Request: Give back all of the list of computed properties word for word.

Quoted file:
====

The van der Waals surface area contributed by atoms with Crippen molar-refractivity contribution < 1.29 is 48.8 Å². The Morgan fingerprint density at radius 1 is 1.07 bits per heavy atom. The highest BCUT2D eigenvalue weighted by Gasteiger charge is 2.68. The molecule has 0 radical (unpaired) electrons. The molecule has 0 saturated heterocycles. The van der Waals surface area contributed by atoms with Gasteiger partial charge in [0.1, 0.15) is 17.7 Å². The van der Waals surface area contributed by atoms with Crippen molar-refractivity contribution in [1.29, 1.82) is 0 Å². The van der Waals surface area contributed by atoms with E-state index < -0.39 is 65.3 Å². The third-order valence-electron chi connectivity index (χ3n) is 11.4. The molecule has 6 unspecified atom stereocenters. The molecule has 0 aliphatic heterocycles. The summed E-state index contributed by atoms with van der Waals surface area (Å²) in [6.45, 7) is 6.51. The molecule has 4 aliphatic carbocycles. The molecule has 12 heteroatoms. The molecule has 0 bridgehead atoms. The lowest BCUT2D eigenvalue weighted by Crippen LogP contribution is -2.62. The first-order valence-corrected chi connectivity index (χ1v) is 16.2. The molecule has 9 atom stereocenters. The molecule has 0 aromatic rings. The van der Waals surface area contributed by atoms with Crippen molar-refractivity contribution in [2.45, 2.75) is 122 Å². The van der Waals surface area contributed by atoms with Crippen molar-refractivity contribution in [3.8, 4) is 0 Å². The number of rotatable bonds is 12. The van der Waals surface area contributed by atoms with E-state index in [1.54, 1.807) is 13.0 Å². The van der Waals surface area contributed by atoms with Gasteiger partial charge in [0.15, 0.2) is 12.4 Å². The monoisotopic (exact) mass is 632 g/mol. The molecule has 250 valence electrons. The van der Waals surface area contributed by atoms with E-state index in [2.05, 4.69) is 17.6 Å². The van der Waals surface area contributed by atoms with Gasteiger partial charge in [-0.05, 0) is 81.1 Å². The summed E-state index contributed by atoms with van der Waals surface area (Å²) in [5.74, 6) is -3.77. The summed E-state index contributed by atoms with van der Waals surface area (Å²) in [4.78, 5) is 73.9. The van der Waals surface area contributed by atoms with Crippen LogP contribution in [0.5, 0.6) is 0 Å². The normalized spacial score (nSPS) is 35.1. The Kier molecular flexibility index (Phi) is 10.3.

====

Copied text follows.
The van der Waals surface area contributed by atoms with Crippen molar-refractivity contribution < 1.29 is 48.8 Å². The Morgan fingerprint density at radius 1 is 1.07 bits per heavy atom. The highest BCUT2D eigenvalue weighted by Gasteiger charge is 2.68. The molecule has 0 radical (unpaired) electrons. The molecule has 0 saturated heterocycles. The van der Waals surface area contributed by atoms with Gasteiger partial charge in [0.1, 0.15) is 17.7 Å². The van der Waals surface area contributed by atoms with Crippen molar-refractivity contribution in [1.29, 1.82) is 0 Å². The van der Waals surface area contributed by atoms with E-state index < -0.39 is 65.3 Å². The third-order valence-electron chi connectivity index (χ3n) is 11.4. The molecule has 6 unspecified atom stereocenters. The molecule has 0 aliphatic heterocycles. The summed E-state index contributed by atoms with van der Waals surface area (Å²) in [6.45, 7) is 6.51. The molecule has 4 aliphatic carbocycles. The molecule has 12 heteroatoms. The molecule has 0 bridgehead atoms. The lowest BCUT2D eigenvalue weighted by Crippen LogP contribution is -2.62. The first-order valence-corrected chi connectivity index (χ1v) is 16.2. The molecule has 9 atom stereocenters. The molecule has 0 aromatic rings. The van der Waals surface area contributed by atoms with Crippen molar-refractivity contribution in [2.45, 2.75) is 122 Å². The van der Waals surface area contributed by atoms with Crippen molar-refractivity contribution in [3.8, 4) is 0 Å². The number of rotatable bonds is 12. The van der Waals surface area contributed by atoms with E-state index in [1.54, 1.807) is 13.0 Å². The van der Waals surface area contributed by atoms with Gasteiger partial charge in [0.15, 0.2) is 12.4 Å². The monoisotopic (exact) mass is 632 g/mol. The molecule has 250 valence electrons. The van der Waals surface area contributed by atoms with E-state index in [2.05, 4.69) is 17.6 Å². The van der Waals surface area contributed by atoms with Gasteiger partial charge in [-0.05, 0) is 81.1 Å². The summed E-state index contributed by atoms with van der Waals surface area (Å²) in [5.74, 6) is -3.77. The summed E-state index contributed by atoms with van der Waals surface area (Å²) in [4.78, 5) is 73.9. The van der Waals surface area contributed by atoms with Crippen LogP contribution in [0.5, 0.6) is 0 Å². The normalized spacial score (nSPS) is 35.1. The Kier molecular flexibility index (Phi) is 10.3.